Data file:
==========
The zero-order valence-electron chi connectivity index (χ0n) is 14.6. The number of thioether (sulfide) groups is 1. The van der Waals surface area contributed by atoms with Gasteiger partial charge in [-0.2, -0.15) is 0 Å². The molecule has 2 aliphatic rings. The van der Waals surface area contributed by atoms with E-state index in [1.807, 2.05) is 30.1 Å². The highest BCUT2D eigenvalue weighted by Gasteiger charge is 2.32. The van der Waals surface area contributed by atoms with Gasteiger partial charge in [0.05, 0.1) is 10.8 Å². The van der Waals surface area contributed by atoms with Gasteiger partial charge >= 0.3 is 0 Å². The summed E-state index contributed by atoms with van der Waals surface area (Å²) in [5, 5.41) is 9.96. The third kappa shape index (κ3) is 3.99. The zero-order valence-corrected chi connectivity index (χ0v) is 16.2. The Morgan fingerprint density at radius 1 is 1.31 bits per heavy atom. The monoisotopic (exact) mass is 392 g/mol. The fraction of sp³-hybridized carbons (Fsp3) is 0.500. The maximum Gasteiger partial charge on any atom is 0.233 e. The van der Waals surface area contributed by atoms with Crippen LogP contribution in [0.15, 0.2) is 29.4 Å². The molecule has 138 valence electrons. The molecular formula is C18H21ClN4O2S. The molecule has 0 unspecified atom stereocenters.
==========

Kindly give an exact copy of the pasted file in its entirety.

The zero-order valence-electron chi connectivity index (χ0n) is 14.6. The number of thioether (sulfide) groups is 1. The van der Waals surface area contributed by atoms with Gasteiger partial charge in [-0.2, -0.15) is 0 Å². The molecule has 2 aliphatic rings. The van der Waals surface area contributed by atoms with E-state index in [1.807, 2.05) is 30.1 Å². The highest BCUT2D eigenvalue weighted by Gasteiger charge is 2.32. The van der Waals surface area contributed by atoms with Gasteiger partial charge in [0.05, 0.1) is 10.8 Å². The van der Waals surface area contributed by atoms with Gasteiger partial charge >= 0.3 is 0 Å². The summed E-state index contributed by atoms with van der Waals surface area (Å²) in [5, 5.41) is 9.96. The third kappa shape index (κ3) is 3.99. The zero-order valence-corrected chi connectivity index (χ0v) is 16.2. The Morgan fingerprint density at radius 1 is 1.31 bits per heavy atom. The monoisotopic (exact) mass is 392 g/mol. The fraction of sp³-hybridized carbons (Fsp3) is 0.500. The maximum Gasteiger partial charge on any atom is 0.233 e. The van der Waals surface area contributed by atoms with Crippen LogP contribution in [0.15, 0.2) is 29.4 Å². The molecule has 138 valence electrons. The molecular formula is C18H21ClN4O2S. The molecule has 0 unspecified atom stereocenters.